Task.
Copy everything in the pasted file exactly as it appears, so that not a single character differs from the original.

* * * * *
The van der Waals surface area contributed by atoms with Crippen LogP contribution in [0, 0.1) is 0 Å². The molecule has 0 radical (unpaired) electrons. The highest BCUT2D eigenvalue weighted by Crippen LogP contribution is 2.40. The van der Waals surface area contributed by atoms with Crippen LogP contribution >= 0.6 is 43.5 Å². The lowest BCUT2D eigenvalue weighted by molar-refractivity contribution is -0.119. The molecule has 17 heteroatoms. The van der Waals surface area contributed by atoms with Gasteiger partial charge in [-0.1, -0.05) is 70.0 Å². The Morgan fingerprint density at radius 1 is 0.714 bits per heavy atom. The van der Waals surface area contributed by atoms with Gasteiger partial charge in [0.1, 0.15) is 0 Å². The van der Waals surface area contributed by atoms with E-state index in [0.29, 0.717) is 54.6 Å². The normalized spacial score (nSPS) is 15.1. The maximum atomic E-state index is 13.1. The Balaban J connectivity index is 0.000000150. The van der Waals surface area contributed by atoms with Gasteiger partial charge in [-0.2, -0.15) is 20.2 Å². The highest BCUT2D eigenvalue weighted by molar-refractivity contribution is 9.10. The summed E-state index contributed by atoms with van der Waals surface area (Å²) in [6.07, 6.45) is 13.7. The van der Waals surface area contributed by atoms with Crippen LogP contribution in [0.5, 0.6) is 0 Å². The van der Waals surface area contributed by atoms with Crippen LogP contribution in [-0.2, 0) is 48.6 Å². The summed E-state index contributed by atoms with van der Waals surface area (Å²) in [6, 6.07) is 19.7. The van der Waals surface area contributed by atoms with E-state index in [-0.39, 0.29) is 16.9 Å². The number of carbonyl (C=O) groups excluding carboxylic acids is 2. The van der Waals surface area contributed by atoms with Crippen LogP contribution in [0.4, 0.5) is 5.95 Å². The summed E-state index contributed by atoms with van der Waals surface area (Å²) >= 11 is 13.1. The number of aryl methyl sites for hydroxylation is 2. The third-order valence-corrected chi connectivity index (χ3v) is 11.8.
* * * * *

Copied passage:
The van der Waals surface area contributed by atoms with Crippen LogP contribution in [0, 0.1) is 0 Å². The molecule has 0 radical (unpaired) electrons. The highest BCUT2D eigenvalue weighted by Crippen LogP contribution is 2.40. The van der Waals surface area contributed by atoms with Crippen LogP contribution >= 0.6 is 43.5 Å². The lowest BCUT2D eigenvalue weighted by molar-refractivity contribution is -0.119. The molecule has 17 heteroatoms. The van der Waals surface area contributed by atoms with Gasteiger partial charge in [-0.1, -0.05) is 70.0 Å². The Morgan fingerprint density at radius 1 is 0.714 bits per heavy atom. The van der Waals surface area contributed by atoms with Gasteiger partial charge in [0.1, 0.15) is 0 Å². The van der Waals surface area contributed by atoms with E-state index in [0.29, 0.717) is 54.6 Å². The normalized spacial score (nSPS) is 15.1. The maximum atomic E-state index is 13.1. The Balaban J connectivity index is 0.000000150. The van der Waals surface area contributed by atoms with Gasteiger partial charge in [-0.2, -0.15) is 20.2 Å². The highest BCUT2D eigenvalue weighted by molar-refractivity contribution is 9.10. The summed E-state index contributed by atoms with van der Waals surface area (Å²) in [6.07, 6.45) is 13.7. The van der Waals surface area contributed by atoms with Crippen LogP contribution in [0.5, 0.6) is 0 Å². The van der Waals surface area contributed by atoms with Crippen LogP contribution in [-0.2, 0) is 48.6 Å². The summed E-state index contributed by atoms with van der Waals surface area (Å²) in [6, 6.07) is 19.7. The van der Waals surface area contributed by atoms with E-state index in [-0.39, 0.29) is 16.9 Å². The number of carbonyl (C=O) groups excluding carboxylic acids is 2. The van der Waals surface area contributed by atoms with Crippen LogP contribution in [0.4, 0.5) is 5.95 Å². The summed E-state index contributed by atoms with van der Waals surface area (Å²) >= 11 is 13.1. The number of aryl methyl sites for hydroxylation is 2. The third-order valence-corrected chi connectivity index (χ3v) is 11.8.